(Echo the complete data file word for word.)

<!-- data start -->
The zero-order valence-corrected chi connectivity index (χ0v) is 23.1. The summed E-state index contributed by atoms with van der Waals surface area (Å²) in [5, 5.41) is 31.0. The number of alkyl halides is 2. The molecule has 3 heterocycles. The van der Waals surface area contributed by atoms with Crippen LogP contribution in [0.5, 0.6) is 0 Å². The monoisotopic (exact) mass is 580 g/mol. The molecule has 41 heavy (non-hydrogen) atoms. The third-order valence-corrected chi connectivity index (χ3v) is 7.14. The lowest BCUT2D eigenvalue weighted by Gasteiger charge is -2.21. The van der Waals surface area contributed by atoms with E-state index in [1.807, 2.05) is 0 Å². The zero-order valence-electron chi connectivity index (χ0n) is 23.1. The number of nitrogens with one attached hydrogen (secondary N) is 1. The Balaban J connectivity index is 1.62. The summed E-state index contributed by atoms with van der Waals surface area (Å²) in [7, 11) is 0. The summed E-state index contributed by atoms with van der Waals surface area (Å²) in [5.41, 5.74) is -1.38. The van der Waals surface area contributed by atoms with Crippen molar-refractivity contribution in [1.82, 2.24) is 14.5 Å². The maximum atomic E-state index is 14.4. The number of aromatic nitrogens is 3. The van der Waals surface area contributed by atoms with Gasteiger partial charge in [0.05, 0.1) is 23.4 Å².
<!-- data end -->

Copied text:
The zero-order valence-corrected chi connectivity index (χ0v) is 23.1. The summed E-state index contributed by atoms with van der Waals surface area (Å²) in [5, 5.41) is 31.0. The number of alkyl halides is 2. The molecule has 3 heterocycles. The van der Waals surface area contributed by atoms with Crippen LogP contribution in [0.5, 0.6) is 0 Å². The monoisotopic (exact) mass is 580 g/mol. The molecule has 41 heavy (non-hydrogen) atoms. The third-order valence-corrected chi connectivity index (χ3v) is 7.14. The lowest BCUT2D eigenvalue weighted by Gasteiger charge is -2.21. The van der Waals surface area contributed by atoms with E-state index in [1.807, 2.05) is 0 Å². The zero-order valence-electron chi connectivity index (χ0n) is 23.1. The number of nitrogens with one attached hydrogen (secondary N) is 1. The Balaban J connectivity index is 1.62. The summed E-state index contributed by atoms with van der Waals surface area (Å²) in [7, 11) is 0. The summed E-state index contributed by atoms with van der Waals surface area (Å²) in [5.41, 5.74) is -1.38. The van der Waals surface area contributed by atoms with Crippen molar-refractivity contribution in [1.82, 2.24) is 14.5 Å². The maximum atomic E-state index is 14.4. The number of aromatic nitrogens is 3. The van der Waals surface area contributed by atoms with Gasteiger partial charge in [0.05, 0.1) is 23.4 Å².